A typical spread at Nishi 2.0.
Now that David Chang’s Momofuku is an international restaurant empire, there’s a question of what, exactly, a “Momofuku” restaurant really is. What does the name mean to diners, and how does that translate to the food and the space? It’s an issue that’s plagued Chelsea’s Momofuku Nishi since it opened at the beginning of 2016. The space has seen a series of identity shifts in the 20 or so months that it’s been open, but at the end of September, Chang and chef Joshua Pinsky closed to overhaul the restaurant and start over. Now, they’re reopening Nishi this month as Momofuku’s first Italian restaurant. There are even — get ready for it — cushioned seats and comfortable banquettes.
“I mean, it’s crazy to say that we didn’t have a definitive plan,” Chang says of the opening. Originally, he’d built it as an outpost of his growing Fuku chain. Then he thought about turning it into another Noodle Bar. But three weeks before it opened, Chang explains, “There was a crisis of, We don’t actually want to do that.” Eventually, it turned into a sort of Italian-meets-Korean hybrid. “The real goal was to see if we could run a no-tipping restaurant, and then reverse engineer the concept from there.” In short: that didn’t work. Tips returned just six months after opening, and the whole idea behind the place never quite seemed to come into focus. “It sucks,” Chang says. “I’m mad because I feel like I ruined that cause with my decisions … Obviously, there was a discrepancy between the food we were serving and the décor.”
The week of October 16, Nishi will officially welcome guests back with a menu of dishes like orecchiette with octopus and broccoli rabe, chitarra spaghetti with “duck-leg agrodolce,” and fried lobster fra diavolo with chili spaghettoni. (Note: It’ll soft-open and close intermittently until the 16th, while the team irons out the kinks.) “I’m just trying to make it more familiar,” Pinsky says of the new menu. “Less of what a cook wants to cook for a cook, or to impress Dave.” (He doesn’t realize he’s echoing a sentiment in New York Times critic Pete Wells’s one-star review.)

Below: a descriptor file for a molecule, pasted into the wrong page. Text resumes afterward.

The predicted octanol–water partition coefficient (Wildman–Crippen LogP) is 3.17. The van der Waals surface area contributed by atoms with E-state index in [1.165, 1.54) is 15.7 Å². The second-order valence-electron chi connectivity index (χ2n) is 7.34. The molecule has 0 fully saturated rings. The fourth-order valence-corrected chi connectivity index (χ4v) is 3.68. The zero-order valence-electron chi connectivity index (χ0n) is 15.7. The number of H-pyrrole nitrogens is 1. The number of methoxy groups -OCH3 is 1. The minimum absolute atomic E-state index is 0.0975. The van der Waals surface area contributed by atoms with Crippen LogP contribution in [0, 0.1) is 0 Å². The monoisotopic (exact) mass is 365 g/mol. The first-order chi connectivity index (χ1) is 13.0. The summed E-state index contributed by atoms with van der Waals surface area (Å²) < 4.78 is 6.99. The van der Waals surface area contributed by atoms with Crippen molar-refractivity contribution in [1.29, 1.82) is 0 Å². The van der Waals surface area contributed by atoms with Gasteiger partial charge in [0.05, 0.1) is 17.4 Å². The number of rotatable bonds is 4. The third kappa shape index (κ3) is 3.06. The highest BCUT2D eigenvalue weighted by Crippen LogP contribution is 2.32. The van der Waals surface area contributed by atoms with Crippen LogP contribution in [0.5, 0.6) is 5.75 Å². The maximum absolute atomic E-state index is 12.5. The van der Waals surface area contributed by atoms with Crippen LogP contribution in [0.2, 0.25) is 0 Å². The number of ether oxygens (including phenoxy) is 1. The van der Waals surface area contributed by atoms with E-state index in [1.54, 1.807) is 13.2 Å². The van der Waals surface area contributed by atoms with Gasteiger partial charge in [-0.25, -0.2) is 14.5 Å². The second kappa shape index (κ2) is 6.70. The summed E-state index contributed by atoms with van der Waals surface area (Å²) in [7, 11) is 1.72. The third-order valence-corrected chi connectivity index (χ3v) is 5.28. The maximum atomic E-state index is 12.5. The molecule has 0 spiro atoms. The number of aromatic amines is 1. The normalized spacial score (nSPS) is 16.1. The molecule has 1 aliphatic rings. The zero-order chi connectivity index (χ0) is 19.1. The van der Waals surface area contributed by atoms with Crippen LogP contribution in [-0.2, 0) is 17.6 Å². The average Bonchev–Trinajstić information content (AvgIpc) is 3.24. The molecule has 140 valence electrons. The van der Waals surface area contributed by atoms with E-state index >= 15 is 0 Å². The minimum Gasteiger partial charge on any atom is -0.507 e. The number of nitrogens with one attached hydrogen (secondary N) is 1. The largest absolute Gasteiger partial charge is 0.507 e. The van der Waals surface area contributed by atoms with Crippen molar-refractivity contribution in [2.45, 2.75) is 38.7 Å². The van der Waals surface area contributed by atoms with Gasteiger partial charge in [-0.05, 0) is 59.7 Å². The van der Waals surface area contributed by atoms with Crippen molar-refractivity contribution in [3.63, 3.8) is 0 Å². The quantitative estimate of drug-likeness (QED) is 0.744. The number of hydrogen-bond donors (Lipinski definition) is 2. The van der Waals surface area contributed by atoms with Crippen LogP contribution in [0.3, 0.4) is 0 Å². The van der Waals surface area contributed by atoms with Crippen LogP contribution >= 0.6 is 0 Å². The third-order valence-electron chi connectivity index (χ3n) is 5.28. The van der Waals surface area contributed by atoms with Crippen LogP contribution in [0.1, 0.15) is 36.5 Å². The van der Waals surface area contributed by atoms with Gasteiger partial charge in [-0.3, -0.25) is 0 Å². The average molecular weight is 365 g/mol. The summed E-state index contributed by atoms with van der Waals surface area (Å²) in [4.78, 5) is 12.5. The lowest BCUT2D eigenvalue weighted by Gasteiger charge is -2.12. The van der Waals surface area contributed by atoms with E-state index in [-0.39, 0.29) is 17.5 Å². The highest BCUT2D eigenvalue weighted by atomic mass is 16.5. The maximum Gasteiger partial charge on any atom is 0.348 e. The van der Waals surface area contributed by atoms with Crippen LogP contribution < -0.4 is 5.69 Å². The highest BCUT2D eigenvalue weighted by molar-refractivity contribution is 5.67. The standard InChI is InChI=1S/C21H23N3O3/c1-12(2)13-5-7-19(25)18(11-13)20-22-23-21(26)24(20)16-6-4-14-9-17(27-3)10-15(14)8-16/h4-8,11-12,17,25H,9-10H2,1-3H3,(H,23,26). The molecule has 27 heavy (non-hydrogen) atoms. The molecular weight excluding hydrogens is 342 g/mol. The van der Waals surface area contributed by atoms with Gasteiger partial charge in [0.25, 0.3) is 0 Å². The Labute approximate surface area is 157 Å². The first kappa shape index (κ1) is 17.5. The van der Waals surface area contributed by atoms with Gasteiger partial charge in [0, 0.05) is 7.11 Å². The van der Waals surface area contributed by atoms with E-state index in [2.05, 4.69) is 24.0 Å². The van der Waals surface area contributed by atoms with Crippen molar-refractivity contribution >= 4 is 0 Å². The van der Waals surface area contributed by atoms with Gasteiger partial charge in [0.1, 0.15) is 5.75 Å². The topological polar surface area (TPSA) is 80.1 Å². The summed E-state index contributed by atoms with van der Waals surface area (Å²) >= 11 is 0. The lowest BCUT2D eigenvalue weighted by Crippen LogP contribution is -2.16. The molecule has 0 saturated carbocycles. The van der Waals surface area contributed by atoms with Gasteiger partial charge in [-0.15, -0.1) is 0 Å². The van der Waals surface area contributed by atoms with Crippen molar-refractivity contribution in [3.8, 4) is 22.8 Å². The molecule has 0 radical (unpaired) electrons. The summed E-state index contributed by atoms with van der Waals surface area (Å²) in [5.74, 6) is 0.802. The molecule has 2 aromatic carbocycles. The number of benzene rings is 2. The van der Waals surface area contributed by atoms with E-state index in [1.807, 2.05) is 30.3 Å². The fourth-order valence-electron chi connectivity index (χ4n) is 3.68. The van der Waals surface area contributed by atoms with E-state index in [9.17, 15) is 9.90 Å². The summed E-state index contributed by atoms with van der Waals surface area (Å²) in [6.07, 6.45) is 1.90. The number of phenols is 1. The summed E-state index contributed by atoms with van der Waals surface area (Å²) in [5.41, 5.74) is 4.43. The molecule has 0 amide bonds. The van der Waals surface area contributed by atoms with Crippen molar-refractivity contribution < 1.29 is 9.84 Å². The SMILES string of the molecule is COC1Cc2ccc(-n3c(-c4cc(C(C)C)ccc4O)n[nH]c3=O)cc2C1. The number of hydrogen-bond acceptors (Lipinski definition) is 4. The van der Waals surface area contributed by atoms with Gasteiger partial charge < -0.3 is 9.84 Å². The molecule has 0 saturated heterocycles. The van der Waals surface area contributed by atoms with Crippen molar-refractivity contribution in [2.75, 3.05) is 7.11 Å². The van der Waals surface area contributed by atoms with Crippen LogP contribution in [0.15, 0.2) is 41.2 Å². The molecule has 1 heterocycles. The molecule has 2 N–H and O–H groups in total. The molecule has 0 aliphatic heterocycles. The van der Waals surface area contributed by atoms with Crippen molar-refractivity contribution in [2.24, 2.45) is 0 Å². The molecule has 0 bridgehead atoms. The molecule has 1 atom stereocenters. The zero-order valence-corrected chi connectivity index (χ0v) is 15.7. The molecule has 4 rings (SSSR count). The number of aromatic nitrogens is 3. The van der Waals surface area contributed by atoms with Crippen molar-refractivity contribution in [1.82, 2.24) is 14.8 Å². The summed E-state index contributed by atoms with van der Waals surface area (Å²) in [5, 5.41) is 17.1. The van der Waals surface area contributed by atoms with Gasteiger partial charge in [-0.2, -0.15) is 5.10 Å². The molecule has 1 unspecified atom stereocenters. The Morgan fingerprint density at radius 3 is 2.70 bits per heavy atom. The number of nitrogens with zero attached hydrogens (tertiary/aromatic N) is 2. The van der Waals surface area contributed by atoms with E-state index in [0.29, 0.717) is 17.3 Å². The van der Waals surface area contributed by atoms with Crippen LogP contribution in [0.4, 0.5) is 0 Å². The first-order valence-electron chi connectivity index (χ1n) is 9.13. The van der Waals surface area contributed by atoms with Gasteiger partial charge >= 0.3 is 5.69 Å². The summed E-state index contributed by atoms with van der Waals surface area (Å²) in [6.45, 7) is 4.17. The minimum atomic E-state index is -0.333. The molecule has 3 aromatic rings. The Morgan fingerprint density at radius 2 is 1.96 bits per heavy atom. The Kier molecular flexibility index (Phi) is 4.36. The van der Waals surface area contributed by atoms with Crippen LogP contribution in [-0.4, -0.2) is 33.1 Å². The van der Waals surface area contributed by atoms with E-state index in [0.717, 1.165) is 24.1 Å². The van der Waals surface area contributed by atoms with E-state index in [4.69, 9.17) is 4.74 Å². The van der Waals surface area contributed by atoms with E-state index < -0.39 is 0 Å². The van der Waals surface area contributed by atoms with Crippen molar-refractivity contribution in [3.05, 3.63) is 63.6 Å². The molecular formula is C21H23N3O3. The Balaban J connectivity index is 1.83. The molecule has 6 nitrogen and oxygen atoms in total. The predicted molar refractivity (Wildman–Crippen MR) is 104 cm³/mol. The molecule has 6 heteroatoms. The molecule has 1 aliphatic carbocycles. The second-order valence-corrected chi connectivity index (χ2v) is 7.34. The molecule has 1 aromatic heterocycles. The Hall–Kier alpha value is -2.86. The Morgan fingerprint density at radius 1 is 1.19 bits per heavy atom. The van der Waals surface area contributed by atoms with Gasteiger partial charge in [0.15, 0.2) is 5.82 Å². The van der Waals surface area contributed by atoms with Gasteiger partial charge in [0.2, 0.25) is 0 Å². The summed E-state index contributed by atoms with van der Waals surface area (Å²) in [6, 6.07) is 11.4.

Whether this approach will work — and appeal to the neighborhood’s diners — is still an open question. The team still isn’t quite sure of the role they want Nishi to play both in Chelsea and in the context of Momofuku, the brand. Pinsky says, “We’re hyperfocused on our neighborhood”; Chang refutes, “I think the neighborhood is just the feel, but I don’t think it’s their ambition.” But for Chang, the revamp is as much about saving a restaurant before it’s too late as it is about empowering his team. “There’s a massive talent exodus,” he says. “I’d be damned if these guys would open up a restaurant outside of New York City.”
Even with Momofuku’s massive following, it’s tricky to pull off a restaurant redo and shift the public narrative. “We’re only going to change those perceptions one plate, one customer at a time,” Chang says. “Who gives a shit about anyone else?” In terms of the larger empire: “I don’t think things have changed in terms of how we want someone to perceive us,” he says. Chang wants Momofuku to signify “great value, delicious food, cooked in the best way possible, with all the proper techniques.” It’s a broad mission statement, but at least with Nishi, their aim is now more precise.
“This is more logical and sensible because, quite frankly, it’s their vision, and my vision is convoluted and stupid,” Chang admits. “Less of me and more of them.”
Momofuku Nishi, 232 8th Ave., (646) 518-1919